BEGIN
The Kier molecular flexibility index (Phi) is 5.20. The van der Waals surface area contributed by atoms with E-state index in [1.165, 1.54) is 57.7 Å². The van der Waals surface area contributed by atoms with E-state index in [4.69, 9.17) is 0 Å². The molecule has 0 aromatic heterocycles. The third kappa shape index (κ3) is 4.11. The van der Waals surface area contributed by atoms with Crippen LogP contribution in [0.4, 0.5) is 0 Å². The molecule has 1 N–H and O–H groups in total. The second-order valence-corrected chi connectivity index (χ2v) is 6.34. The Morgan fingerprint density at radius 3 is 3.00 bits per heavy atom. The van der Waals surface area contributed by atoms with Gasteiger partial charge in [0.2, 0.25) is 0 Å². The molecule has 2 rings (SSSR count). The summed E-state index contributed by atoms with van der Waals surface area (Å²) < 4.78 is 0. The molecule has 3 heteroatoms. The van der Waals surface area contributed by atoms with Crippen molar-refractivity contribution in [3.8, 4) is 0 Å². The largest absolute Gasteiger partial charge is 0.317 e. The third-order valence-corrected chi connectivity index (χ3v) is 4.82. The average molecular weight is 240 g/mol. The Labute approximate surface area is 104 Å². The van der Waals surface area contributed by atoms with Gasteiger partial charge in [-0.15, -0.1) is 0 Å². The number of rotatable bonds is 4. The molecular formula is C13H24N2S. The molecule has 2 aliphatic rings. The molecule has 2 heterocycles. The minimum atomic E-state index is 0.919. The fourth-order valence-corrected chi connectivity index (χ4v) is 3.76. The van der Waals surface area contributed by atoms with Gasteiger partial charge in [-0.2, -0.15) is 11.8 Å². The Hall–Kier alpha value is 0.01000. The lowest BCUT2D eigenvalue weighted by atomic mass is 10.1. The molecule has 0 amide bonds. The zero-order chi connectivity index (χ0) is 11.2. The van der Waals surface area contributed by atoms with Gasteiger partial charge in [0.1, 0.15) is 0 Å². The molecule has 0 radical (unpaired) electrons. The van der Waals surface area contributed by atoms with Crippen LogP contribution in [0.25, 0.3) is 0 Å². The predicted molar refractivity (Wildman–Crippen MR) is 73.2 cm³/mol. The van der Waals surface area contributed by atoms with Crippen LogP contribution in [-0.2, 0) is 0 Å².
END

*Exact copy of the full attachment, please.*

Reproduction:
The Kier molecular flexibility index (Phi) is 5.20. The van der Waals surface area contributed by atoms with E-state index in [1.165, 1.54) is 57.7 Å². The van der Waals surface area contributed by atoms with E-state index in [4.69, 9.17) is 0 Å². The molecule has 0 aromatic heterocycles. The third kappa shape index (κ3) is 4.11. The van der Waals surface area contributed by atoms with Crippen LogP contribution in [0.4, 0.5) is 0 Å². The molecule has 1 N–H and O–H groups in total. The second-order valence-corrected chi connectivity index (χ2v) is 6.34. The Morgan fingerprint density at radius 3 is 3.00 bits per heavy atom. The van der Waals surface area contributed by atoms with Gasteiger partial charge in [0.2, 0.25) is 0 Å². The molecule has 2 rings (SSSR count). The summed E-state index contributed by atoms with van der Waals surface area (Å²) < 4.78 is 0. The molecule has 3 heteroatoms. The van der Waals surface area contributed by atoms with Crippen molar-refractivity contribution in [3.8, 4) is 0 Å². The largest absolute Gasteiger partial charge is 0.317 e. The third-order valence-corrected chi connectivity index (χ3v) is 4.82. The average molecular weight is 240 g/mol. The Labute approximate surface area is 104 Å². The van der Waals surface area contributed by atoms with Gasteiger partial charge in [-0.15, -0.1) is 0 Å². The number of rotatable bonds is 4. The molecular formula is C13H24N2S. The molecule has 2 aliphatic rings. The molecule has 2 heterocycles. The minimum atomic E-state index is 0.919. The fourth-order valence-corrected chi connectivity index (χ4v) is 3.76. The van der Waals surface area contributed by atoms with Gasteiger partial charge in [-0.2, -0.15) is 11.8 Å². The Hall–Kier alpha value is 0.01000. The lowest BCUT2D eigenvalue weighted by atomic mass is 10.1. The molecule has 0 amide bonds. The zero-order chi connectivity index (χ0) is 11.2. The van der Waals surface area contributed by atoms with Gasteiger partial charge in [0.1, 0.15) is 0 Å². The molecule has 0 radical (unpaired) electrons. The van der Waals surface area contributed by atoms with Crippen LogP contribution in [0.25, 0.3) is 0 Å². The predicted molar refractivity (Wildman–Crippen MR) is 73.2 cm³/mol. The van der Waals surface area contributed by atoms with Crippen LogP contribution in [-0.2, 0) is 0 Å².